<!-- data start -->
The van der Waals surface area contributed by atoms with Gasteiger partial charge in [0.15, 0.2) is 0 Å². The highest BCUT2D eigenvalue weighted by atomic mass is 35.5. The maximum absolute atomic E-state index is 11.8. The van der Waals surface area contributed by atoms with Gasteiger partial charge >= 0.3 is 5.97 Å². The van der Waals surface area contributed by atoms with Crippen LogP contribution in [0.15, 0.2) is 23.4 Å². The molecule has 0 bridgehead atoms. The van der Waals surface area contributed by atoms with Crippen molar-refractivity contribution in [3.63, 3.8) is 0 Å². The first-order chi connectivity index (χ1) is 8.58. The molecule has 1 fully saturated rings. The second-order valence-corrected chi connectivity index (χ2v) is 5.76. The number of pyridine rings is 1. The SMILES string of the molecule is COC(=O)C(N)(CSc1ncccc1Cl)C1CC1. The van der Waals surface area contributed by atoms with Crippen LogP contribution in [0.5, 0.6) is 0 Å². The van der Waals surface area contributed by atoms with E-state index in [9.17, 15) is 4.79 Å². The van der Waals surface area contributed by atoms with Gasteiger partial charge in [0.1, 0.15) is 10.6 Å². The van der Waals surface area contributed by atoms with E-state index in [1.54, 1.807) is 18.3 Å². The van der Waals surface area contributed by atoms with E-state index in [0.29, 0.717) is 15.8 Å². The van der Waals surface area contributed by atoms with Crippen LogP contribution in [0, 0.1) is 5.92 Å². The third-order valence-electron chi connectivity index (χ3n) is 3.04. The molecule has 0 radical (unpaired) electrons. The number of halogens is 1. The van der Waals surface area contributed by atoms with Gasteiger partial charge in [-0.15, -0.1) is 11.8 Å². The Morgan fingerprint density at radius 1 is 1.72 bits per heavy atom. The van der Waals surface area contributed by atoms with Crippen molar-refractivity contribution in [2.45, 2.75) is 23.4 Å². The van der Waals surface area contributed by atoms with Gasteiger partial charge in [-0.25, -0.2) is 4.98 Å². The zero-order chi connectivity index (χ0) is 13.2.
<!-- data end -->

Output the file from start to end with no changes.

The van der Waals surface area contributed by atoms with Gasteiger partial charge in [0.15, 0.2) is 0 Å². The highest BCUT2D eigenvalue weighted by atomic mass is 35.5. The maximum absolute atomic E-state index is 11.8. The van der Waals surface area contributed by atoms with Gasteiger partial charge >= 0.3 is 5.97 Å². The van der Waals surface area contributed by atoms with Crippen LogP contribution in [0.15, 0.2) is 23.4 Å². The molecule has 0 bridgehead atoms. The van der Waals surface area contributed by atoms with Crippen molar-refractivity contribution in [3.63, 3.8) is 0 Å². The first-order chi connectivity index (χ1) is 8.58. The molecule has 1 fully saturated rings. The second-order valence-corrected chi connectivity index (χ2v) is 5.76. The number of pyridine rings is 1. The SMILES string of the molecule is COC(=O)C(N)(CSc1ncccc1Cl)C1CC1. The van der Waals surface area contributed by atoms with Crippen LogP contribution in [0.5, 0.6) is 0 Å². The van der Waals surface area contributed by atoms with E-state index in [9.17, 15) is 4.79 Å². The van der Waals surface area contributed by atoms with Gasteiger partial charge in [0.1, 0.15) is 10.6 Å². The van der Waals surface area contributed by atoms with E-state index in [1.54, 1.807) is 18.3 Å². The van der Waals surface area contributed by atoms with E-state index in [0.29, 0.717) is 15.8 Å². The van der Waals surface area contributed by atoms with Crippen LogP contribution in [0, 0.1) is 5.92 Å². The third-order valence-electron chi connectivity index (χ3n) is 3.04. The molecule has 0 radical (unpaired) electrons. The number of halogens is 1. The van der Waals surface area contributed by atoms with Gasteiger partial charge in [-0.15, -0.1) is 11.8 Å². The Morgan fingerprint density at radius 1 is 1.72 bits per heavy atom. The van der Waals surface area contributed by atoms with Crippen molar-refractivity contribution in [2.45, 2.75) is 23.4 Å². The van der Waals surface area contributed by atoms with Gasteiger partial charge in [-0.25, -0.2) is 4.98 Å². The zero-order chi connectivity index (χ0) is 13.2.